African Journal of
Agricultural Research

  • Abbreviation: Afr. J. Agric. Res.
  • Language: English
  • ISSN: 1991-637X
  • DOI: 10.5897/AJAR
  • Start Year: 2006
  • Published Articles: 6429

Full Length Research Paper

Field evaluation of lentil germplasms for their resistance to Ascochyta blight (Ascochyta lentis) under field conditions

Asrat Zewdie
  • Asrat Zewdie
  • Ethiopian Institute of Agricultural Research, Debre Zeit Agricultural Research Center, P. O. Box 32, Bishoftu, Ethiopia.
  • Google Scholar
Bekele Gemachu
  • Bekele Gemachu
  • Ethiopian Institute of Agricultural Research, Debre Zeit Agricultural Research Center, P. O. Box 32, Bishoftu, Ethiopia.
  • Google Scholar


  •  Received: 22 November 2019
  •  Accepted: 29 January 2020
  •  Published: 31 October 2020

 ABSTRACT

Ascochyta blight caused by Ascochyta lentis is a fungal disease with a major importance in Ethiopia. It has the potential to cause appreciable reduction in yield. The present study was conducted to identify the sources of resistance in lentil to ascochyta blight in 2018 main cropping season in hot spot area in AlemTena research station. The total of 148 accessions were received from Ethiopian Biodiversity Institute were grown in augmented design without replications that only checks were replicated. The spacing was 20 cm between rows with 4m row length. The disease severity was recorded three times at different growth stage every seven to ten days intervals using (1-9) point disease ratings scale. There were high variations in resistance among the tested lines ranged from resistant to highly susceptible. It compares that about 22 were resistant, 58 were moderately resistant and other become susceptible to highly susceptible which is 56 and 11 lines, respectively. In comparison, there are promising lines to use as source of parental materials in which most of the released cultivars lacking the resistance. A wide range of variation to ascochyta blight disease reaction was observed among lentil genotypes. More resistance resources need to be identified to back up breeding programs.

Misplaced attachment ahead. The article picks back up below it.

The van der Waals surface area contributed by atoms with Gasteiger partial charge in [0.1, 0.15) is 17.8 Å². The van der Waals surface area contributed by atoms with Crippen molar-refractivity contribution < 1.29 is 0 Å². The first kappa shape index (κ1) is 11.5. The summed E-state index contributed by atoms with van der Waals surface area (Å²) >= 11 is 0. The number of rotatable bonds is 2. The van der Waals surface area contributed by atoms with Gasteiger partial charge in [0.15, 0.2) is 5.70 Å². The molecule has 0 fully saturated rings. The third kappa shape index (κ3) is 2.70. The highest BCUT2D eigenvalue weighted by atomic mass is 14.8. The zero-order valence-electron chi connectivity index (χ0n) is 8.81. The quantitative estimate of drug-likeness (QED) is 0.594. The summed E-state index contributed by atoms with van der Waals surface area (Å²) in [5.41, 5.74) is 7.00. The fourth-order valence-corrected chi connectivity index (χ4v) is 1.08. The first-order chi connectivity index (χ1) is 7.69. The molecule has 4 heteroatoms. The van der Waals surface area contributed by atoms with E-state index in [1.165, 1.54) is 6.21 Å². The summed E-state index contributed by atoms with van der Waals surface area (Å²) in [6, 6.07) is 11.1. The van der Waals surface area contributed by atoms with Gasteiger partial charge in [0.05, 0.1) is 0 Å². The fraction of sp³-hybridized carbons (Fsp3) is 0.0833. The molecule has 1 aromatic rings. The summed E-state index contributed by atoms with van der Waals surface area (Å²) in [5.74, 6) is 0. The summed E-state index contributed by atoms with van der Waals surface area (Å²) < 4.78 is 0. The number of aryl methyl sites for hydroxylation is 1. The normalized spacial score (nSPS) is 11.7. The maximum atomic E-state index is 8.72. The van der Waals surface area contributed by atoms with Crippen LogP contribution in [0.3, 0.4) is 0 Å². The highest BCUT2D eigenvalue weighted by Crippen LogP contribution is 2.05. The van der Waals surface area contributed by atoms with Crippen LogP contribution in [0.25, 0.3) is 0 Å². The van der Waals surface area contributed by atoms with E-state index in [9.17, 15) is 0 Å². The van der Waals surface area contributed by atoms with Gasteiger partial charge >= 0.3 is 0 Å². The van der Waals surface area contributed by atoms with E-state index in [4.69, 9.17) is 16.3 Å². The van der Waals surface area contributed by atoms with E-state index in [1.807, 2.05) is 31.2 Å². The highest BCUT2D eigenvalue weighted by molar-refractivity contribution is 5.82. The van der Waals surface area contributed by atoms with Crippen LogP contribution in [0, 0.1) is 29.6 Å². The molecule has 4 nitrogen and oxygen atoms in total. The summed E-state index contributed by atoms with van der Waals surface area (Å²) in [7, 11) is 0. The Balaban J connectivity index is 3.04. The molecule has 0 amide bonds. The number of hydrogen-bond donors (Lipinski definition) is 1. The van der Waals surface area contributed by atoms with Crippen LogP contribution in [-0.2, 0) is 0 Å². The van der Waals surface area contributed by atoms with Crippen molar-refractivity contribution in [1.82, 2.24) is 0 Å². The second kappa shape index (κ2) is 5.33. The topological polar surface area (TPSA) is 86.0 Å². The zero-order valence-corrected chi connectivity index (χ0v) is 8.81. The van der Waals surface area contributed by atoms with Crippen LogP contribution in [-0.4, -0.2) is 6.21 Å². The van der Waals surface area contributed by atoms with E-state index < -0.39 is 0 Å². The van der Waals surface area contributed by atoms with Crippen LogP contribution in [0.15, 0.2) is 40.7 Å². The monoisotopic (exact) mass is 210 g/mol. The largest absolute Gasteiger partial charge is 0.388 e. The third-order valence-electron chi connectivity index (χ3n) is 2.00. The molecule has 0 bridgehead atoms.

Key words: Ascochyta blight, Ascochyta lentis, genotypes, resistance.


 INTRODUCTION